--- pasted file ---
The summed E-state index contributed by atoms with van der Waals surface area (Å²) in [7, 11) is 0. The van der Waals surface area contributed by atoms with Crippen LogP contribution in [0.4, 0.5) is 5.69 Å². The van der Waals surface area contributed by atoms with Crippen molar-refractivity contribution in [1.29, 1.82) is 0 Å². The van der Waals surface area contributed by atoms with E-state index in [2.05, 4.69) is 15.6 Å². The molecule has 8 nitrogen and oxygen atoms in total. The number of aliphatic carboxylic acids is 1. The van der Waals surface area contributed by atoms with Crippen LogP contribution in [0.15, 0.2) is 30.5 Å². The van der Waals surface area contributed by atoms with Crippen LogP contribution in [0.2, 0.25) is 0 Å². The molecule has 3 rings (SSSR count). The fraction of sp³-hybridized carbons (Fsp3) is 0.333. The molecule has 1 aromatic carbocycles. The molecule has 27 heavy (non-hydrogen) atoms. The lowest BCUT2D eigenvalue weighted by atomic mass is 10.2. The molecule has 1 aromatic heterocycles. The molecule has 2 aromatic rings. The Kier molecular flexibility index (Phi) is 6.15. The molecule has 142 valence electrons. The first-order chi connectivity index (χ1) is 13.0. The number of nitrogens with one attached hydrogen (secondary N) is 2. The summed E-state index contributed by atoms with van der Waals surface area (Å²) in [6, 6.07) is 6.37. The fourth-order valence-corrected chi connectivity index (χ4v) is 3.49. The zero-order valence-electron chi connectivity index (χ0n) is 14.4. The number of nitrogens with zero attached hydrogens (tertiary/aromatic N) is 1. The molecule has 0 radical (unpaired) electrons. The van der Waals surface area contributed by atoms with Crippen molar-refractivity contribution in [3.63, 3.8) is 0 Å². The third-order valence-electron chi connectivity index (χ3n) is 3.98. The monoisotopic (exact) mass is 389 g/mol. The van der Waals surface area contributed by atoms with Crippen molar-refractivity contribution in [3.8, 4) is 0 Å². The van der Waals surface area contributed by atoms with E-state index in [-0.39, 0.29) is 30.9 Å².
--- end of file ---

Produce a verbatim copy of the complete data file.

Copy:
The summed E-state index contributed by atoms with van der Waals surface area (Å²) in [7, 11) is 0. The van der Waals surface area contributed by atoms with Crippen LogP contribution in [0.4, 0.5) is 5.69 Å². The van der Waals surface area contributed by atoms with Crippen molar-refractivity contribution in [1.29, 1.82) is 0 Å². The van der Waals surface area contributed by atoms with E-state index in [2.05, 4.69) is 15.6 Å². The molecule has 8 nitrogen and oxygen atoms in total. The number of aliphatic carboxylic acids is 1. The van der Waals surface area contributed by atoms with Crippen LogP contribution in [0.15, 0.2) is 30.5 Å². The van der Waals surface area contributed by atoms with Crippen LogP contribution in [0.2, 0.25) is 0 Å². The molecule has 3 rings (SSSR count). The fraction of sp³-hybridized carbons (Fsp3) is 0.333. The molecule has 1 aromatic carbocycles. The molecule has 27 heavy (non-hydrogen) atoms. The lowest BCUT2D eigenvalue weighted by atomic mass is 10.2. The molecule has 1 aromatic heterocycles. The molecule has 2 aromatic rings. The Kier molecular flexibility index (Phi) is 6.15. The molecule has 142 valence electrons. The first-order chi connectivity index (χ1) is 13.0. The number of nitrogens with one attached hydrogen (secondary N) is 2. The summed E-state index contributed by atoms with van der Waals surface area (Å²) in [6, 6.07) is 6.37. The fourth-order valence-corrected chi connectivity index (χ4v) is 3.49. The zero-order valence-electron chi connectivity index (χ0n) is 14.4. The number of nitrogens with zero attached hydrogens (tertiary/aromatic N) is 1. The molecule has 0 radical (unpaired) electrons. The van der Waals surface area contributed by atoms with Crippen molar-refractivity contribution in [3.63, 3.8) is 0 Å². The third-order valence-electron chi connectivity index (χ3n) is 3.98. The monoisotopic (exact) mass is 389 g/mol. The van der Waals surface area contributed by atoms with Crippen molar-refractivity contribution in [3.8, 4) is 0 Å². The van der Waals surface area contributed by atoms with E-state index in [-0.39, 0.29) is 30.9 Å².